• Seeking proposals for a bookstore textbook and online course management vendor. The bookstore will retain management of non-textbook products.
  • Compensation enhancements for administrators and support staff including retirement incentives, four remote workdays a year and paid leave increments as short as two hours (down from the previous minimum of four). Retirement options mirror those in the contract signed this summer with faculty represented by AFT Local 1810. Qualifying employees can choose one-, two- or three-year packages.
  • Closed-session minutes from July 14.

Trustees learned:

  • There were 140 summer graduates earning 167 degrees and certificates compared with 167 graduates earning 187 degrees and certificates in summer 2021.
  • IVCC ag is now licensed to operate under the Community College Cannabis Vocational Pilot Program.
  • In fiscal 2022, Continuing Education and Business Services served 2,268 students through 372 courses. “We are meeting IVCC’s mission by offering community enrichment, continuing education and professional development to district residents and our business and industry partners,” Director Jennifer Scheri said.
  • IVCC extended its $1 million cyber liability coverage with CFC for $9,850.
  • Campus maps will be upgraded by Modern Campus.
  • IVCC is partnering with Voltus Energy to curb electricity at peak demand times. The college will receive $22,000 annually to participate and $16,000 per reduction event.
  • Part-time dental assisting instructor Katie Henkel resigned this summer, and writing tutor Ethan Frobish resigned July 26.
  • Kira Pfeffinger was hired as early childhood education support coordinator. Pfeffinger was Tri-County Opportunities Council Center director in Streator.
  • Hunter Elias has been hired as accounting clerk-payables/cashier. Elias attended IVCC before earning his bachelor’s in accountancy at NIU.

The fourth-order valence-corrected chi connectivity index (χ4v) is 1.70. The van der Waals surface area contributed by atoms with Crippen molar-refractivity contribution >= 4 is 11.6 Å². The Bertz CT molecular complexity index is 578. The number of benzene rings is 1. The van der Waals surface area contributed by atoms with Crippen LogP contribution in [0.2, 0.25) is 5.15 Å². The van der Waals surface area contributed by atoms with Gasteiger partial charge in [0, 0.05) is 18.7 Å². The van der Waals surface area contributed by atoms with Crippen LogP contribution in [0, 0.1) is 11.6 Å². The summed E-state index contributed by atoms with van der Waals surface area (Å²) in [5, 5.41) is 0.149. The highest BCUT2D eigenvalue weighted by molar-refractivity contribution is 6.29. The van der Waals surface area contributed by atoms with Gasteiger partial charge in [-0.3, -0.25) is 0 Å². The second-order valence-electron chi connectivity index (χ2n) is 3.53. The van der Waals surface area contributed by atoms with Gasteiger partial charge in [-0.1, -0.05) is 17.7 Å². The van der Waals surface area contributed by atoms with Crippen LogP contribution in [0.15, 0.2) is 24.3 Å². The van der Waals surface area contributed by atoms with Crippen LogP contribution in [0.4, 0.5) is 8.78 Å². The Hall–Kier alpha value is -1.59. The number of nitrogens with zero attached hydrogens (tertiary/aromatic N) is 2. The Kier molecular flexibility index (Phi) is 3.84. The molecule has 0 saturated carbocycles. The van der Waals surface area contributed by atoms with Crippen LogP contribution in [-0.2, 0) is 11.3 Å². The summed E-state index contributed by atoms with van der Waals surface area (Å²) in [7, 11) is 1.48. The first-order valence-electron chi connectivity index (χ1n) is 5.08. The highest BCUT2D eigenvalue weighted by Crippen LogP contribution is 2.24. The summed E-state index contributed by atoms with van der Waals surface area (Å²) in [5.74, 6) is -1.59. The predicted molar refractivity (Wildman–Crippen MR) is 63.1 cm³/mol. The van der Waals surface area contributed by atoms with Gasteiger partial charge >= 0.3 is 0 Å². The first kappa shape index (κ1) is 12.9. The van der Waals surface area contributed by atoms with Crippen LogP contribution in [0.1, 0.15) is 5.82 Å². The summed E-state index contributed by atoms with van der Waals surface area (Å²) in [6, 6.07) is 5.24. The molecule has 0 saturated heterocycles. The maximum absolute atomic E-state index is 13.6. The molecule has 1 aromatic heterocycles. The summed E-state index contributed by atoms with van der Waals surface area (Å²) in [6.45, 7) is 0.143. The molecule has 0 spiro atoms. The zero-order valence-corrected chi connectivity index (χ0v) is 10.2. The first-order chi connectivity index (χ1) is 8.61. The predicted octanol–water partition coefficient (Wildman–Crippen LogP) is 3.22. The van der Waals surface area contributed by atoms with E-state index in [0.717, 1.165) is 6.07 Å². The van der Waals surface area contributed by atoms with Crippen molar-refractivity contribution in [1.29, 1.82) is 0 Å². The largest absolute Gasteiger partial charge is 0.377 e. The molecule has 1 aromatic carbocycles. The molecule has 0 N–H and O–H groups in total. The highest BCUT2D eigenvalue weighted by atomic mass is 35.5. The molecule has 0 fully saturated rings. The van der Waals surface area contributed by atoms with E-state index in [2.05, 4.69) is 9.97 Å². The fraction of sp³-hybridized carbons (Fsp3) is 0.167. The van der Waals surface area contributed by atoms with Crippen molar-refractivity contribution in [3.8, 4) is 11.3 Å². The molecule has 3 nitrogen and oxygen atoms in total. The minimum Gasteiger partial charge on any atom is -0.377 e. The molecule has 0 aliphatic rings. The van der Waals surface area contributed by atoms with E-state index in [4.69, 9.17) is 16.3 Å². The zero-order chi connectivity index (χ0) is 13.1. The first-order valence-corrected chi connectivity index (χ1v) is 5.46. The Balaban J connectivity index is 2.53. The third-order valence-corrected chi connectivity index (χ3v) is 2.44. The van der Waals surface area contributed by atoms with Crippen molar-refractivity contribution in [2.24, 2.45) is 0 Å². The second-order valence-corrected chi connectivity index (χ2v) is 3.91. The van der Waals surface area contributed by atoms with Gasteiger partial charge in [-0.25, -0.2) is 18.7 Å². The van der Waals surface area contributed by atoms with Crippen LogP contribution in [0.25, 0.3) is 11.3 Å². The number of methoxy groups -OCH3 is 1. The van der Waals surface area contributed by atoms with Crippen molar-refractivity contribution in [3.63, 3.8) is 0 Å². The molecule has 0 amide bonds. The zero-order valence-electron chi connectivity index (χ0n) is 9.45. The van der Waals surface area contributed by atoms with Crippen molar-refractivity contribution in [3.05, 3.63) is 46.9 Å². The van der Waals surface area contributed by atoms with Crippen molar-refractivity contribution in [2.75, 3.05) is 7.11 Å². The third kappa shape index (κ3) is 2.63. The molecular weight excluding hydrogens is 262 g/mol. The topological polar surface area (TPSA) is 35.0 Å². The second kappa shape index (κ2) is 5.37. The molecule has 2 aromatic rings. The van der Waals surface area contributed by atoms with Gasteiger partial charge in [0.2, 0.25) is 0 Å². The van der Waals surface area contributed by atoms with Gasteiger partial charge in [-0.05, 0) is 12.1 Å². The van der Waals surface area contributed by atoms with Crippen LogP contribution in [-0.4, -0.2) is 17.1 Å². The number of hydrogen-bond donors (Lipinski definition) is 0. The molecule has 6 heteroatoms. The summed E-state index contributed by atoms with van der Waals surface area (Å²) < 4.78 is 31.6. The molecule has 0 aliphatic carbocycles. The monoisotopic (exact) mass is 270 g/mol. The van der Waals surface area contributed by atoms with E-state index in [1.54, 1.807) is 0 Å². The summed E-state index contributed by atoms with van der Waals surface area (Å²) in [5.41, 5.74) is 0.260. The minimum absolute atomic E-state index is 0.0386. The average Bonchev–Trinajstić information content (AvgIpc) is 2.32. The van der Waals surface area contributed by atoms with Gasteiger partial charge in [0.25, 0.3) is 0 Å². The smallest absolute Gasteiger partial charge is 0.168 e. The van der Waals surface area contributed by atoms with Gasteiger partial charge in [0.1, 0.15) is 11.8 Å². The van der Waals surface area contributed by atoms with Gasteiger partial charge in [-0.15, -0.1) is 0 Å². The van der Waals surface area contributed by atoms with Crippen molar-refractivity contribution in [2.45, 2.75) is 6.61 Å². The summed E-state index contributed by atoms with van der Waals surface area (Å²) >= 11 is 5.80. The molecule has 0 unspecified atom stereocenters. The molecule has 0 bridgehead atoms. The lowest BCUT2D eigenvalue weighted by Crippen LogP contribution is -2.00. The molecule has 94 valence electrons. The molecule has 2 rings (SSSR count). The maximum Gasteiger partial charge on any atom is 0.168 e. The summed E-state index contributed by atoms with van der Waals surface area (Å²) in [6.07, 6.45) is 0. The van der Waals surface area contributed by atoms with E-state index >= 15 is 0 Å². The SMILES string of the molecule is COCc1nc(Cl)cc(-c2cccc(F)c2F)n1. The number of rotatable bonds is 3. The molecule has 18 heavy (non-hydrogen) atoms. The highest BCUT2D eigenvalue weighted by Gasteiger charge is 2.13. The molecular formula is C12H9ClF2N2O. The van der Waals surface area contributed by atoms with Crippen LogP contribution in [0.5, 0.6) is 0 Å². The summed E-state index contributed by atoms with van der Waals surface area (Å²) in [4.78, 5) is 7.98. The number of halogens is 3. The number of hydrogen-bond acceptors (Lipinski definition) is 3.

• Board policies regarding “refund of tuition and fees” and “withdrawal from class” were revised.
  • 73 IVCC graduates were honored Aug. 12 at the NECA-IBEW Joint Apprenticeship graduation ceremony in Joliet. Each of the students finished their apprenticeship and earned an AAS degree.
  • Ten nursing graduates were honored July 21 at the LPN pinning ceremony.
  • Corcoran credited Director of Learning Resources Patrice Hess and others for organizing fall all-staff activities Aug. 11. The president also lauded Vice President for Students Services Mark Grzybowski and his team for coordinating Welcome Week activities.
  • Corcoran praised Vice President for Business Services and Finance Matt Seaton and others for completing facility enhancements in time for this week’s start of classes including reopening the fitness center and providing child care, food service, classroom furniture, wayfinding signage and laptops for faculty.
  • Corcoran, who announced Tuesday that he will retire July 1, said to trustees, “I will do everything I can to work closely with [presidential search consultant] James Carlson and the board to make sure the transition to a new president will be smooth and seamless. When former Chicago Mayor Rahm Emanuel announced he would not run for a third term, he said, ‘Being the mayor of Chicago is the job of a lifetime, not a job for a lifetime.’ ”